Global Genes Summit Unites Rare Disease Voices

By Judy Mayer

You might assume that a summit dedicated to rare disease would be a negative experience, perhaps even bordering on tragic. You would be wrong.

The Global Genes RARE Patient Advocacy Summit held in Huntington Beach, California, on September 24-25 illustrates the positive energy that defines the rare disease community. Some people showed up in wheelchairs, while others had masks across their mouths and noses. One teenage girl brought her service dog, and one woman brought her oxygen tank.

While rare diseases create a seemingly endless variety of challenges, the summit participants all share the determination to help others and to leave no stone unturned to improve the lives of rare disease patients.  continue reading →


Running for Taylor in 50 States: New Hampshire

By Laura King Edwards

New Hampshire was special.

Heather and Chris Dainiak established the Our Promise to Nicholas Foundation in 2009, not long after Nicholas, the older of their two sons, was diagnosed with late infantile Batten disease. Heather and Chris promised Nicholas they would work tirelessly to find a cure for the monster stealing his sight and motor coordination and wracking his body with seizures.  continue reading →


The Teacher

By Laura King Edwards

My sister will turn 18 this Friday.

Mom and I traded party ideas once or twice, but the truth is that neither of us wanted to talk about the fact that Taylor can’t eat her own cake, or that most of her friends will be moving into their dorms this weekend and starting their college careers next week. They won’t be around for the 18th birthday party of a dying girl.  continue reading →


What’s Next

By Laura King Edwards

It was a bright hot day in July, and it began full of promise. I was a newlywed and a new homeowner and had a great job. I was the happiest I’d ever been.

The phone rang three times before I answered it. Sometimes I wonder how different my life could have been, had I not taken that call or gone to be with my family in its wake or even moved home to Charlotte after my college graduation.

But I did. On July 24, 2006, I went home to the house where I helped raise my baby sister for the first few years of her life, and I held my parents and I cried and I tried to make sense of watching Taylor die.

My sister didn’t even look sick. continue reading →


Jasper’s Legacy

By Laura King Edwards

Early this morning, I learned of the death of Jasper Duinstra in the Netherlands. When I saw the news on Facebook, my eyes misted and my legs went numb and my heart caught in my throat. But I’m supposed to be strong, so I wiped my eyes and shook out my legs and swallowed the knot, and I stood up at my desk and walked to a meeting.

Jasper’s family is Dutch but briefly lived in the U.S., where they formed fast friendships with other families fighting Batten disease. Jasper’s parents, Bou and Pip, believed in approaching the challenges of Batten disease in the same spirit as their young son’s approach to life – a spirit of enthusiasm and commitment. They established a fund, Jasper Against Batten, to support potentially lifesaving research. continue reading →


Ten Years of Pain

By Laura King Edwards

I’ll never forget my first Batten disease conference.

I was 25 that summer, still young and naive and supremely confident. My sister, not quite 9, had some of her vision and legs that worked and a smile that could light up a room. She could talk and sing and she didn’t have seizures. We’d known about her illness for almost a year, but I just couldn’t picture her getting as sick as the kids whose photos I’d seen on the Batten association site.  continue reading →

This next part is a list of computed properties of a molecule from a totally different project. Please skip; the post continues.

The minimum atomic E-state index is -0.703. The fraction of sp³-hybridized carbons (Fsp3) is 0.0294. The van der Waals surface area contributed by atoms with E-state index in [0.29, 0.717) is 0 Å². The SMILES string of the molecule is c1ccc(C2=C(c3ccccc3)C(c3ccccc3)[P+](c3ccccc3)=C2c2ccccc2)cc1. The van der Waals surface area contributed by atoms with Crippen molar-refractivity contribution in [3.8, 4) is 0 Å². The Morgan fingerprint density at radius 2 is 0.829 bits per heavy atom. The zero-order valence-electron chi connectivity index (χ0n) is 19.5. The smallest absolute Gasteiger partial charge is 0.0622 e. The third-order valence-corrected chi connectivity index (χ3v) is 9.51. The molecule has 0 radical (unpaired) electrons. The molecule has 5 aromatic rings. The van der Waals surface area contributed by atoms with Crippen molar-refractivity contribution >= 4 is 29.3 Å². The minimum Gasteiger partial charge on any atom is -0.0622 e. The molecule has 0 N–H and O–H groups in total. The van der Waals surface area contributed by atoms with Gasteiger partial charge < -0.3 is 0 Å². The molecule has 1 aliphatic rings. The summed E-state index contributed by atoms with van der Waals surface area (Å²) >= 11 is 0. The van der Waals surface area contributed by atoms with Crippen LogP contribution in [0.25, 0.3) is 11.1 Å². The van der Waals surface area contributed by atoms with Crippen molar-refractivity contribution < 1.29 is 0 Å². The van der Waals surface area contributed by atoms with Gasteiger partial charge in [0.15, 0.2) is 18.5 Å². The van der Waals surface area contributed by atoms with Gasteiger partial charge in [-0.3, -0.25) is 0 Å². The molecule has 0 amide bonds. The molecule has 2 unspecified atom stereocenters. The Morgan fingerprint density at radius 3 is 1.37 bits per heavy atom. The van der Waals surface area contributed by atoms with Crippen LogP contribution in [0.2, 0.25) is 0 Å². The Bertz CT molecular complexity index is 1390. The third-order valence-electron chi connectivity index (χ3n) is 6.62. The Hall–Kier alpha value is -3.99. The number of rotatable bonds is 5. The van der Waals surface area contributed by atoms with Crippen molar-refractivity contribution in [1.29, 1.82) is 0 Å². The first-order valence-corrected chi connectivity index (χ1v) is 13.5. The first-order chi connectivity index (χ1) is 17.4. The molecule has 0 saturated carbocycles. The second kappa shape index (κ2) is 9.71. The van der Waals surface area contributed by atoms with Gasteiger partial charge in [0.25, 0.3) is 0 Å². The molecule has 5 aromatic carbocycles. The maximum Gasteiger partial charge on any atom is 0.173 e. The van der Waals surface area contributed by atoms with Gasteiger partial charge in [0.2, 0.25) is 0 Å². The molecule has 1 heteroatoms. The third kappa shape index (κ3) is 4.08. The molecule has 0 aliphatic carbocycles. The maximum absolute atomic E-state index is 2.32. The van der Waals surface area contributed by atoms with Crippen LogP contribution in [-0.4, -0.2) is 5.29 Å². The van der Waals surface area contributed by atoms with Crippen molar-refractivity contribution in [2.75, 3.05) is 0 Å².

Running for Taylor in 50 States: Colorado

By Laura King Edwards

Colorado snuck up on me.

My house sold the weekend I ran the Auburn Running Festival Half Marathon in late March, and I spent most of April packing, moving to a temporary apartment and working with a builder to finalize plans for our new home. I spent most of May catching up on all of the life stuff I’d let slide in the midst of the sale and move, like writing and supporting Taylor’s Tale.

Needless to say, I didn’t spend much time training for state number 13 or pitching my story to local media. And when I boarded a plane for Colorado, I thought I’d be happy just to finish the race. continue reading →


When Graduation Gets Canceled

By Laura King Edwards

If things were different, we’d be celebrating my sister’s high school graduation next week.

I’ve thought a lot about how Taylor’s life would look if she hadn’t been born with Batten disease. I’ve tried to hold onto the days when she taught herself to read before all of her classmates and earned straight As in school and memorized all of the words to her favorite songs. I’ve listened to her voice in my head, because I can’t hear it in real life anymore. continue reading →


Why a “Miracle” in Ohio isn’t the End of this Story

By Laura King Edwards

The tireless team at CureBatten is in the national news again, this time for funding the launch of a clinical trial at Nationwide Children’s Hospital in Columbus, Ohio.

My heart is full of hope for Charlotte and Gwenyth Gray, daughters of Hollywood film producer Gordon Gray and his wife, Kristen. I wish I could put into words how much I want this treatment to save their beautiful little girls, Charlotte and Gwenyth. I wish I could explain how much I want the work made possible by CureBatten to spark progress for other devastating neurological diseases, including the many forms of Batten disease that still do not have a treatment. continue reading →